The ERISA-mandated Fidelity Bond is not the same thing as Fiduciary Insurance

Sheri A. Creger, CPFA  Ι October 9, 2018

As a fiduciary, it is your role to understand the difference between an ERISA Fidelity Bond and Fidelity Insurance and what and who is covered. If you do not understand this, you expose yourself and all fiduciaries to the plan to potential liability.

ERISA Fidelity Bond

The ERISA fidelity bond protects the plan, not the fiduciary from losses caused by fraud, dishonesty, misappropriation or embezzlement on the part of the plan official/fiduciaries. ERISA requires that every fiduciary of an employee benefit plan be bonded unless an exemption is available. This includes every administrator, officer and employee with the authority to send in deposits, request benefits to be paid out or transfer plan funds. The bond must be issued by a Corporate Surety Company that issues Federal Bonds under the authority granted by the Secretary of the Treasure.

Fidelity Bond Basics

Plan Officials handling qualifying assets must be bonded for at least 10% of the amount of plan assets handled, with a minimum bond limit of $1,000 and maximum bond limit of $500,000. Plans that hold employer securities (ESOP) require a maximum bond limit of $1,000,000. Non-qualifying assets require 100% bonding.

In addition:

  • the plan fiduciaries cannot have any control or interest in the surety or reinsurer;
  • the bond must cover criminal losses (as described under ERISA); and
  • the bond cannot have a deductible.

The employer is required to furnish information regarding this bond on its Form 5500. Without a fidelity bond in place, the fiduciary will be made to come out of pocket for any plan losses.

Fiduciary Insurance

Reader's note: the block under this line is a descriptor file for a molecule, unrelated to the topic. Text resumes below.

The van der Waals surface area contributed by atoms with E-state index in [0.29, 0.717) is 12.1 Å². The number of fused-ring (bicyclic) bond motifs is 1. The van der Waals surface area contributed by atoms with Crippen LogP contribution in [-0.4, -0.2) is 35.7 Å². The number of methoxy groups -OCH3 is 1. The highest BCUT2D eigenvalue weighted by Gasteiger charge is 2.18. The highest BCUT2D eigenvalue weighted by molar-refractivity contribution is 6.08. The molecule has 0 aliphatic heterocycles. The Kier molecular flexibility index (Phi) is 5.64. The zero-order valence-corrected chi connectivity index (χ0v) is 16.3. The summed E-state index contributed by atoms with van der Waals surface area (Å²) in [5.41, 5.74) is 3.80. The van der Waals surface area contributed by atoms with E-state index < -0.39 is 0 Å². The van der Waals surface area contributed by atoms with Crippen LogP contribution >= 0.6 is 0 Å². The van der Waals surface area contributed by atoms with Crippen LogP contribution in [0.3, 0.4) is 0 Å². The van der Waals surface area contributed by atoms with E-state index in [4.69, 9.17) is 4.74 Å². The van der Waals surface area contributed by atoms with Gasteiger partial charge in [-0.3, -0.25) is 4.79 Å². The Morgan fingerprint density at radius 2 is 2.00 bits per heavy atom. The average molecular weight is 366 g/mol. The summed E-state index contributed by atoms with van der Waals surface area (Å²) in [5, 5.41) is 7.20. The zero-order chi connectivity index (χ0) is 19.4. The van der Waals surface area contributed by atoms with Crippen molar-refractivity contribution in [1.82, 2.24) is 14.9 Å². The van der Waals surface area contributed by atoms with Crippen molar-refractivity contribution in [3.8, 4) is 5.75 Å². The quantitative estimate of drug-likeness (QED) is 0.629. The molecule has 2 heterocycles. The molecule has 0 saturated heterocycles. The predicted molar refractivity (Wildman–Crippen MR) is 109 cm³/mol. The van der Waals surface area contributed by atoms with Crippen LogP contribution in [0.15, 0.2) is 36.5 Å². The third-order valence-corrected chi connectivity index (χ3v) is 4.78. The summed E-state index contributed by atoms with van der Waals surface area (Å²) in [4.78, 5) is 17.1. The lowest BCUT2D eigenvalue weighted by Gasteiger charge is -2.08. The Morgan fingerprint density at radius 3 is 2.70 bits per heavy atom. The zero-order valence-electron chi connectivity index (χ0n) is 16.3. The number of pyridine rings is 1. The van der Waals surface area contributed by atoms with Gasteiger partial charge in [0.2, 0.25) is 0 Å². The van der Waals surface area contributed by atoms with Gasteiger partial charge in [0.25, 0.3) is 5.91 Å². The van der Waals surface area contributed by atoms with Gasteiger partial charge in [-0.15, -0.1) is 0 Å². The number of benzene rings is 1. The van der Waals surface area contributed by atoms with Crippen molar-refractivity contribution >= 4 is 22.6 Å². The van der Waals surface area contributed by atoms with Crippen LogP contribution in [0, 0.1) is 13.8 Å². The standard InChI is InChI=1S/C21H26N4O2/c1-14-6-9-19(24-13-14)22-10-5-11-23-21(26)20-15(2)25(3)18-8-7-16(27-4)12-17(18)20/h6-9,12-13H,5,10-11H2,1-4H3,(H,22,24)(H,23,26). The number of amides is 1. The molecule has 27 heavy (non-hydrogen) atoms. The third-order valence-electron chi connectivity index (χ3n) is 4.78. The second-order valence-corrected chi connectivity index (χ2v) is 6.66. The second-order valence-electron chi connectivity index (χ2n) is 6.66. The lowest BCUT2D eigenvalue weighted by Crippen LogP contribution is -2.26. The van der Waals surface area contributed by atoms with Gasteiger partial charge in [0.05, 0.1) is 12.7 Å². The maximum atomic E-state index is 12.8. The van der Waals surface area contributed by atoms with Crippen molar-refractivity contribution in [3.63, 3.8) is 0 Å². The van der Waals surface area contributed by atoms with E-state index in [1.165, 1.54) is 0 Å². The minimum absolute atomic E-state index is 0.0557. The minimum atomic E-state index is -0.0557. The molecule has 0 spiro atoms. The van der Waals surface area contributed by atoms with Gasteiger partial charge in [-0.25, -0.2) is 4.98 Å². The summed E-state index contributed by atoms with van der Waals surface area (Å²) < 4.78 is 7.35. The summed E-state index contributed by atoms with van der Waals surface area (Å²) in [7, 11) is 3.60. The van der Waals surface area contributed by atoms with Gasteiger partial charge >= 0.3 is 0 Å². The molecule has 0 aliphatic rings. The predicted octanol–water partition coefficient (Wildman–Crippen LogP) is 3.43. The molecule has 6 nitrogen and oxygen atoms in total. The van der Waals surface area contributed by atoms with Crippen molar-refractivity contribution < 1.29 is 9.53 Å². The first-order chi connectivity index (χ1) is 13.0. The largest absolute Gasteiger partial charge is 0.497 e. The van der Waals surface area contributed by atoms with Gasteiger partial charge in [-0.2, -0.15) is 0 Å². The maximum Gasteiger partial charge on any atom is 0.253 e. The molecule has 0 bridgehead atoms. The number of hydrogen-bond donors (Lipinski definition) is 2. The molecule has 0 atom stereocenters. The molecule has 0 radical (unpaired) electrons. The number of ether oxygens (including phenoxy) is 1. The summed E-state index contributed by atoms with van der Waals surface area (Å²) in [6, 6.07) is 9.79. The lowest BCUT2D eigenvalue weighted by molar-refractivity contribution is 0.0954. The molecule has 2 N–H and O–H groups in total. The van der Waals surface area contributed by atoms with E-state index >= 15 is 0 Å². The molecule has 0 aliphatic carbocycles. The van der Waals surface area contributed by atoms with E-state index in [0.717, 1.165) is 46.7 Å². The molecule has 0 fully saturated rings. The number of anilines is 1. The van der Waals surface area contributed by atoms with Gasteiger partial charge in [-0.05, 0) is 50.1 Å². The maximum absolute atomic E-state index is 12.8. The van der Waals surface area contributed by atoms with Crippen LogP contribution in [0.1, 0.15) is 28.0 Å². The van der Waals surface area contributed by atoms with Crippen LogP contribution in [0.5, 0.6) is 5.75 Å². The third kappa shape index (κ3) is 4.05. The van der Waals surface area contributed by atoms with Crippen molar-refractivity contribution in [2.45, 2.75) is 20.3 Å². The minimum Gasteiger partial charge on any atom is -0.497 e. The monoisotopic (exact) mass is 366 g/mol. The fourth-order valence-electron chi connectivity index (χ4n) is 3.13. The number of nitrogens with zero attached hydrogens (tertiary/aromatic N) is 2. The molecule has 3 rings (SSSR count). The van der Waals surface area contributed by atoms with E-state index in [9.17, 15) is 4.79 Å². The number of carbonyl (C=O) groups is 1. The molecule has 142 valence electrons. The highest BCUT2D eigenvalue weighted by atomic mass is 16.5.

Not like the mandated ERISA fidelity bond, fiduciary insurance is optional. Fiduciary insurance personally protects the fiduciary. Fiduciary Liability Insurance pays on behalf of the insured, the legal liability arising from claims from alleged failure to prudently act within the meaning of the Pension Reform Act of 1974. A plan fiduciary may not understand and I often find that they don’t realize that he/she can get sued personally or the extent of their personal assets at risk. Plaintiffs’ lawyers can try to recover specifically from each and every fiduciary to a plan (jointly and severally) for breaches of their duties to oversee the ERISA retirement plan.

Something to Consider

Sometimes employers think their “errors and omissions” or “directors’ and officers’ coverage will satisfy the ERISA fidelity bond requirement. You must read your coverages closely and understand what they cover. E&O or D&O insurance is not the same as a fidelity bond and those policies exclude fiduciary liability exposure as well as those exposures pertaining to the Employee Retirement Income Security Act.  Again, you must understand what polices you have/need and what is covered and not covered.  As a fiduciary it is your job to ensure you have a large enough bond to protect your retirement plan and not leave yourself and your fiduciaries exposed to possible liability.

BFF® can help! Let us review your policies/coverage and help you determine if your are properly covered.